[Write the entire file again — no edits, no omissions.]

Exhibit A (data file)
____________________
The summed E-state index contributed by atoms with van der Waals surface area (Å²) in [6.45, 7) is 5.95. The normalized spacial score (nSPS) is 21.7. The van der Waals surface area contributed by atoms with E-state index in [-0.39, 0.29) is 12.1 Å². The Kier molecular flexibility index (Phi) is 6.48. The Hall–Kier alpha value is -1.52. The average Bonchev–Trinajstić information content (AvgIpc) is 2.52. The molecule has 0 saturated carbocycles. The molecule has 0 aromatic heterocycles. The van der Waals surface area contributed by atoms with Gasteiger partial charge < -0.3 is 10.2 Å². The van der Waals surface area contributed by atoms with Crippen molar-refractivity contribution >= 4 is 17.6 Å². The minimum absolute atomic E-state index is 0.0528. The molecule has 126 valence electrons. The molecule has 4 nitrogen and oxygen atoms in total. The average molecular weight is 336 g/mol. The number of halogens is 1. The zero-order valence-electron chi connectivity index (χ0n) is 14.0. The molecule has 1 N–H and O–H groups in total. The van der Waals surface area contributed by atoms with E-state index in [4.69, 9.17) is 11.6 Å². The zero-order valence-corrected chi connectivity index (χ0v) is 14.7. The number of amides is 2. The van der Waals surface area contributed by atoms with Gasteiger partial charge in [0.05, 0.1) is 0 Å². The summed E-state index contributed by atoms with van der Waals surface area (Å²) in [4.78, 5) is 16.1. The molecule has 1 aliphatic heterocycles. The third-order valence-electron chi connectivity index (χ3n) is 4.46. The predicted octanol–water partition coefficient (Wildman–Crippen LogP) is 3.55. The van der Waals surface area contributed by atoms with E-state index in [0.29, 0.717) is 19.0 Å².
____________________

The summed E-state index contributed by atoms with van der Waals surface area (Å²) in [6.45, 7) is 5.95. The normalized spacial score (nSPS) is 21.7. The van der Waals surface area contributed by atoms with E-state index in [-0.39, 0.29) is 12.1 Å². The Kier molecular flexibility index (Phi) is 6.48. The Hall–Kier alpha value is -1.52. The average Bonchev–Trinajstić information content (AvgIpc) is 2.52. The molecule has 0 saturated carbocycles. The molecule has 0 aromatic heterocycles. The van der Waals surface area contributed by atoms with Gasteiger partial charge < -0.3 is 10.2 Å². The van der Waals surface area contributed by atoms with Crippen molar-refractivity contribution >= 4 is 17.6 Å². The minimum absolute atomic E-state index is 0.0528. The molecule has 126 valence electrons. The molecule has 4 nitrogen and oxygen atoms in total. The average molecular weight is 336 g/mol. The number of halogens is 1. The zero-order valence-electron chi connectivity index (χ0n) is 14.0. The molecule has 1 N–H and O–H groups in total. The van der Waals surface area contributed by atoms with E-state index in [4.69, 9.17) is 11.6 Å². The zero-order valence-corrected chi connectivity index (χ0v) is 14.7. The number of amides is 2. The van der Waals surface area contributed by atoms with Gasteiger partial charge in [0.05, 0.1) is 0 Å². The summed E-state index contributed by atoms with van der Waals surface area (Å²) in [4.78, 5) is 16.1. The molecule has 1 aliphatic heterocycles. The third-order valence-electron chi connectivity index (χ3n) is 4.46. The predicted octanol–water partition coefficient (Wildman–Crippen LogP) is 3.55. The van der Waals surface area contributed by atoms with E-state index in [0.29, 0.717) is 19.0 Å².